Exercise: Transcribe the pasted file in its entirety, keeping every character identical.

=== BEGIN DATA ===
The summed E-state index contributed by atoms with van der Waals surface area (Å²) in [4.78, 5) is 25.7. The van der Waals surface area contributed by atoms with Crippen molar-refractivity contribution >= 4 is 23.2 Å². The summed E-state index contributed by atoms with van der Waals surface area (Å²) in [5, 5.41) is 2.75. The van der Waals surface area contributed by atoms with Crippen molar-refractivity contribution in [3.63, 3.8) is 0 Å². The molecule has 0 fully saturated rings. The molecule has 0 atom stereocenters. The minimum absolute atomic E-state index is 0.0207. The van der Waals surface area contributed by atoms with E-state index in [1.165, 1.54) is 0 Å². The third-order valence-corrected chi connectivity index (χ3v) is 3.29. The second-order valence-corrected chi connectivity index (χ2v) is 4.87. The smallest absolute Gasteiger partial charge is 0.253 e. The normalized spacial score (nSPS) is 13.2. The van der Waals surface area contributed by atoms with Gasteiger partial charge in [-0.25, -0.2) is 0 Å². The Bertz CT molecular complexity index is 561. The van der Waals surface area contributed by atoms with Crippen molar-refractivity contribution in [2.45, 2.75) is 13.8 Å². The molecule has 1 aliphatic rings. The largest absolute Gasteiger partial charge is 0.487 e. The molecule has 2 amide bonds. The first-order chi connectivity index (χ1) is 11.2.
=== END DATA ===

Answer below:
The summed E-state index contributed by atoms with van der Waals surface area (Å²) in [4.78, 5) is 25.7. The van der Waals surface area contributed by atoms with Crippen molar-refractivity contribution >= 4 is 23.2 Å². The summed E-state index contributed by atoms with van der Waals surface area (Å²) in [5, 5.41) is 2.75. The van der Waals surface area contributed by atoms with Crippen molar-refractivity contribution in [3.63, 3.8) is 0 Å². The molecule has 0 fully saturated rings. The molecule has 0 atom stereocenters. The minimum absolute atomic E-state index is 0.0207. The van der Waals surface area contributed by atoms with E-state index in [1.165, 1.54) is 0 Å². The third-order valence-corrected chi connectivity index (χ3v) is 3.29. The second-order valence-corrected chi connectivity index (χ2v) is 4.87. The smallest absolute Gasteiger partial charge is 0.253 e. The normalized spacial score (nSPS) is 13.2. The van der Waals surface area contributed by atoms with Gasteiger partial charge in [-0.25, -0.2) is 0 Å². The Bertz CT molecular complexity index is 561. The van der Waals surface area contributed by atoms with Crippen molar-refractivity contribution in [2.45, 2.75) is 13.8 Å². The molecule has 1 aliphatic rings. The largest absolute Gasteiger partial charge is 0.487 e. The molecule has 2 amide bonds. The first-order chi connectivity index (χ1) is 11.2.